Employers are under a legal obligation to do all that is reasonably practicable to protect their staff from harm. This obligation extends to other people who might be affected by the business – such as visitors or customers.
There are a vast number of laws and regulations setting out what employers need to do. Some are legal rules that have been developed by the courts, generally imposing a duty of care on employers with regard to their staff.
Other rules have been imposed by Parliament. One of the most important pieces of legislation is the Health and Safety at Work Act 1974, which sets out the general health and safety rules. This is then backed up by a raft of other Acts and Regulations dealing with specific issues – such as working at height – or specific industry sectors, such as construction.
What are the ways in which employers can keep their workers safe?
In very general terms, employers are required to identify and control the risks that employees might encounter in their workplace. There are a number of practices that can help them achieve this:
- A health and safety policy – This will show who within an organisation is responsible for certain aspects of health and safety and how these are to be implemented.
- Risk assessments – These help employers to identify where risks might arise and how they can be dealt with.
- Consultation with employees – This allows concerns to be raised and for everyone to be aware of and involved in ensuring safety
- Training – There is no point identifying a hazard if you don’t then tell employees how to manage the risk and why.
- Providing facilities – Toilets and washing facilities, drinking water, somewhere to eat, heating, lighting and ventilation are some of the basic requirements that go into creating a clean and safe work environment.
- First aid – A first aid kit is essential in case of accidents or sudden ill health. You should also have someone appointed to take charge in the event of a medical emergency.
Further details are set out in a Health and Safety Executive booklet for employers, called Health and Safety made simple.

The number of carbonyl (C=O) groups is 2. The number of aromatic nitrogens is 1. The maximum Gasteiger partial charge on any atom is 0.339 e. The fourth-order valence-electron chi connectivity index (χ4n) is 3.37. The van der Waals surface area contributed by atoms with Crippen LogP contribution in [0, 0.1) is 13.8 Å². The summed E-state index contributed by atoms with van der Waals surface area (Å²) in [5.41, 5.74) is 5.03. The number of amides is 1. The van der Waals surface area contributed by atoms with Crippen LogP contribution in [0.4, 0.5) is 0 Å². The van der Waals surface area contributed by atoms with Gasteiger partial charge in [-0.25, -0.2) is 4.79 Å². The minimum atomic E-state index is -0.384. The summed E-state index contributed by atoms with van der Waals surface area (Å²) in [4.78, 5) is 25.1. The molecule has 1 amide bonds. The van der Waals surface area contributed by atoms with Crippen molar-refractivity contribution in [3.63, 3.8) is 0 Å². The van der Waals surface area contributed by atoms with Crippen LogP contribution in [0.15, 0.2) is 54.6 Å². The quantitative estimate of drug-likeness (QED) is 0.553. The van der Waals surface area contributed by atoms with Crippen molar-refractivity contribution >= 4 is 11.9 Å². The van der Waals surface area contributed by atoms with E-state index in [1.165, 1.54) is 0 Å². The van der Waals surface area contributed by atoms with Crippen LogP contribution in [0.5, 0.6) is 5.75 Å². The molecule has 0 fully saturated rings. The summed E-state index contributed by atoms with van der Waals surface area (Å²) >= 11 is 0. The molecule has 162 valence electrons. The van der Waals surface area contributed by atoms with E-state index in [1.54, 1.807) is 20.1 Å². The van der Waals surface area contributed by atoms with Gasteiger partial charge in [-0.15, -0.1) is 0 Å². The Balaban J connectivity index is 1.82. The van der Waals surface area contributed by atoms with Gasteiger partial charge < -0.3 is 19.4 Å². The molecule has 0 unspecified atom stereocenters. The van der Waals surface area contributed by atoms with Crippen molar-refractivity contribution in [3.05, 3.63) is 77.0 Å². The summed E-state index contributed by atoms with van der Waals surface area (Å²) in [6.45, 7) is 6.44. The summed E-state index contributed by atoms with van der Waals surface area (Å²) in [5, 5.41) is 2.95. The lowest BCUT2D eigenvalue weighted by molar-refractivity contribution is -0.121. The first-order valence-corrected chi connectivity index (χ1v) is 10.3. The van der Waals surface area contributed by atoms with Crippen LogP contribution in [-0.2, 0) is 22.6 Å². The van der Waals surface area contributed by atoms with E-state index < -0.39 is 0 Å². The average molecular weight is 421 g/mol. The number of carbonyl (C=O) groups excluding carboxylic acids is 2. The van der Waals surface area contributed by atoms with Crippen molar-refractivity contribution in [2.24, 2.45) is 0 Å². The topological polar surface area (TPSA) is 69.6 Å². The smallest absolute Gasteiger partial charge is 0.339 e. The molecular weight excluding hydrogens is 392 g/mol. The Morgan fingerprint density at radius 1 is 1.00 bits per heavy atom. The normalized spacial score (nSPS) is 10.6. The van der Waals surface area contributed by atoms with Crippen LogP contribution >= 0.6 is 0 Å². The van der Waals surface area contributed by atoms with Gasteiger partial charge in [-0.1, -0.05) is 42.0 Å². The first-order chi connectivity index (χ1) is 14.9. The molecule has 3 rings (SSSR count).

In the event that an accident does occur and someone is injured another set of rules comes into play. Under The Reporting of Injuries, Diseases and Dangerous Occurrences Regulations 1995 (RIDDOR), employers are required to report and keep records of:
- work-related deaths;
- certain serious injuries;
- diagnosed cases of certain industrial diseases;
- and certain near-miss incidents.
How can I get advice on my claim?
If you have been the victim of any type of workplace accident and believe that it was caused at least in part by the negligence of another, then you may be able to make a valid claim for compensation.
At Thompsons Solicitors, we understand what a difficult time this is likely to be for you and your family, potentially requiring a long period of readjustment and rehabilitation so that you can cope with your injuries. That's why our expert personal injury lawyers are here to help you obtain the redress that you deserve.
Winning more than nine out of ten cases we take to court and recovering over £1 million each week for our clients, Thompsons has all the necessary expertise, care, and compassion to help you with your claim.
To receive honest, straightforward advice about your case today, why not give us a call on 0800 0891 331 and talk things over for free with one of our work injury experts. There is no obligation, and we have a no win no fee package available if you wish to take things further.